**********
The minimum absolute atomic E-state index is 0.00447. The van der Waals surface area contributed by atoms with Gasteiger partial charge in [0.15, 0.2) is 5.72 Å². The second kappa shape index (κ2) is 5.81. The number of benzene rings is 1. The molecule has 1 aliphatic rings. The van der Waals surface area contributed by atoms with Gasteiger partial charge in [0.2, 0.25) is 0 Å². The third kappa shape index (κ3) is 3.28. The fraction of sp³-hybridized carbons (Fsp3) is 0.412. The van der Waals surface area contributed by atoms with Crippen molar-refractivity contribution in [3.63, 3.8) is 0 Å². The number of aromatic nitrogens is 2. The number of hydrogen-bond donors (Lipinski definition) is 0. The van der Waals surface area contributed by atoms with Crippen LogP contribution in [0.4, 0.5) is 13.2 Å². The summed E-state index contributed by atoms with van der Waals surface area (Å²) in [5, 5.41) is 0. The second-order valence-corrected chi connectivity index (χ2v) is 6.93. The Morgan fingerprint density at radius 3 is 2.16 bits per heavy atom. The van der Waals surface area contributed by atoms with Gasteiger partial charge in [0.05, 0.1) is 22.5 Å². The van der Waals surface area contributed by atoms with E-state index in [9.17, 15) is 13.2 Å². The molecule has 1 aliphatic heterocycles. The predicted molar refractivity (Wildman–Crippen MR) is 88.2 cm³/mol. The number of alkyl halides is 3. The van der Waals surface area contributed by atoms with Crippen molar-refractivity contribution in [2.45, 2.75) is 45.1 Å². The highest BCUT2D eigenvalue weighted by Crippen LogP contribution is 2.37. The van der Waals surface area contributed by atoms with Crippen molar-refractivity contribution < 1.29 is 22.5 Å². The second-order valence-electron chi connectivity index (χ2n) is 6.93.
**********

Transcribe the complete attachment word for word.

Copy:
The minimum absolute atomic E-state index is 0.00447. The van der Waals surface area contributed by atoms with Gasteiger partial charge in [0.15, 0.2) is 5.72 Å². The second kappa shape index (κ2) is 5.81. The number of benzene rings is 1. The molecule has 1 aliphatic rings. The van der Waals surface area contributed by atoms with Gasteiger partial charge in [0.2, 0.25) is 0 Å². The third kappa shape index (κ3) is 3.28. The fraction of sp³-hybridized carbons (Fsp3) is 0.412. The van der Waals surface area contributed by atoms with Crippen molar-refractivity contribution in [3.63, 3.8) is 0 Å². The number of aromatic nitrogens is 2. The number of hydrogen-bond donors (Lipinski definition) is 0. The van der Waals surface area contributed by atoms with Crippen LogP contribution in [0.4, 0.5) is 13.2 Å². The summed E-state index contributed by atoms with van der Waals surface area (Å²) in [5, 5.41) is 0. The second-order valence-corrected chi connectivity index (χ2v) is 6.93. The Morgan fingerprint density at radius 3 is 2.16 bits per heavy atom. The van der Waals surface area contributed by atoms with Gasteiger partial charge in [0.05, 0.1) is 22.5 Å². The van der Waals surface area contributed by atoms with E-state index in [9.17, 15) is 13.2 Å². The molecule has 1 aliphatic heterocycles. The predicted molar refractivity (Wildman–Crippen MR) is 88.2 cm³/mol. The number of alkyl halides is 3. The van der Waals surface area contributed by atoms with Crippen molar-refractivity contribution in [2.45, 2.75) is 45.1 Å². The highest BCUT2D eigenvalue weighted by Crippen LogP contribution is 2.37. The van der Waals surface area contributed by atoms with Crippen molar-refractivity contribution < 1.29 is 22.5 Å². The second-order valence-electron chi connectivity index (χ2n) is 6.93.